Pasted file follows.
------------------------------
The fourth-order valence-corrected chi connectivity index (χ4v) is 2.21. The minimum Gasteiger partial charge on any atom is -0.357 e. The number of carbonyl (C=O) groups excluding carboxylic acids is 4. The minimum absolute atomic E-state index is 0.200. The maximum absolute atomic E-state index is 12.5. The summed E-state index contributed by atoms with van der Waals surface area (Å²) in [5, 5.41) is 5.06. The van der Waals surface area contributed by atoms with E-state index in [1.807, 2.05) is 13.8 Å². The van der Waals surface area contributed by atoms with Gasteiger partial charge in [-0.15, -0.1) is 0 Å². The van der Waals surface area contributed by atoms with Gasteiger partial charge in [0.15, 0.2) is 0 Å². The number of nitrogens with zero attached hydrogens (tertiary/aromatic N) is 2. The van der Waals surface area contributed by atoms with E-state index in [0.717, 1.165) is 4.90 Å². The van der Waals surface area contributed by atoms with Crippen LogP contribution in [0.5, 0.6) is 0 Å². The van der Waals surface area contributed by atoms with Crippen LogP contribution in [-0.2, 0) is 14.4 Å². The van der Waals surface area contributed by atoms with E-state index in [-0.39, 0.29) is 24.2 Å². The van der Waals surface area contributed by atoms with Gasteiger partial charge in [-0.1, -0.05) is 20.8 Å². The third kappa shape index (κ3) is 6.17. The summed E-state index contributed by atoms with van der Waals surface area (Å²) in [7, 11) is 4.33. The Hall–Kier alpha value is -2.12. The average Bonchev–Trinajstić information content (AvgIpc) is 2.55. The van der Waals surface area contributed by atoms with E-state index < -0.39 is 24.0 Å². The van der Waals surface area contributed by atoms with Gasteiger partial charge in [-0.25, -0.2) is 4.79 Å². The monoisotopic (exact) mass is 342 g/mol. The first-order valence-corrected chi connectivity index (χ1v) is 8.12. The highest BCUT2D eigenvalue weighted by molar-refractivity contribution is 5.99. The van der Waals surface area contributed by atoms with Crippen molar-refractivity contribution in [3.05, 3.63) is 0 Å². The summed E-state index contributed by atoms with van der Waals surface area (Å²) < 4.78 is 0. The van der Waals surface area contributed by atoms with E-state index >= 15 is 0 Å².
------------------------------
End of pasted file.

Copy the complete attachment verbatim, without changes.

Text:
The fourth-order valence-corrected chi connectivity index (χ4v) is 2.21. The minimum Gasteiger partial charge on any atom is -0.357 e. The number of carbonyl (C=O) groups excluding carboxylic acids is 4. The minimum absolute atomic E-state index is 0.200. The maximum absolute atomic E-state index is 12.5. The summed E-state index contributed by atoms with van der Waals surface area (Å²) in [5, 5.41) is 5.06. The van der Waals surface area contributed by atoms with E-state index in [1.807, 2.05) is 13.8 Å². The van der Waals surface area contributed by atoms with Gasteiger partial charge in [-0.15, -0.1) is 0 Å². The van der Waals surface area contributed by atoms with Gasteiger partial charge in [0.15, 0.2) is 0 Å². The number of nitrogens with zero attached hydrogens (tertiary/aromatic N) is 2. The van der Waals surface area contributed by atoms with E-state index in [0.717, 1.165) is 4.90 Å². The van der Waals surface area contributed by atoms with Crippen LogP contribution in [0.5, 0.6) is 0 Å². The van der Waals surface area contributed by atoms with Crippen LogP contribution in [-0.2, 0) is 14.4 Å². The van der Waals surface area contributed by atoms with E-state index in [-0.39, 0.29) is 24.2 Å². The van der Waals surface area contributed by atoms with Gasteiger partial charge in [-0.1, -0.05) is 20.8 Å². The third kappa shape index (κ3) is 6.17. The summed E-state index contributed by atoms with van der Waals surface area (Å²) in [7, 11) is 4.33. The Hall–Kier alpha value is -2.12. The average Bonchev–Trinajstić information content (AvgIpc) is 2.55. The van der Waals surface area contributed by atoms with E-state index < -0.39 is 24.0 Å². The van der Waals surface area contributed by atoms with Gasteiger partial charge in [-0.25, -0.2) is 4.79 Å². The monoisotopic (exact) mass is 342 g/mol. The first-order valence-corrected chi connectivity index (χ1v) is 8.12. The highest BCUT2D eigenvalue weighted by molar-refractivity contribution is 5.99. The van der Waals surface area contributed by atoms with Crippen molar-refractivity contribution in [3.05, 3.63) is 0 Å². The summed E-state index contributed by atoms with van der Waals surface area (Å²) < 4.78 is 0. The van der Waals surface area contributed by atoms with E-state index >= 15 is 0 Å².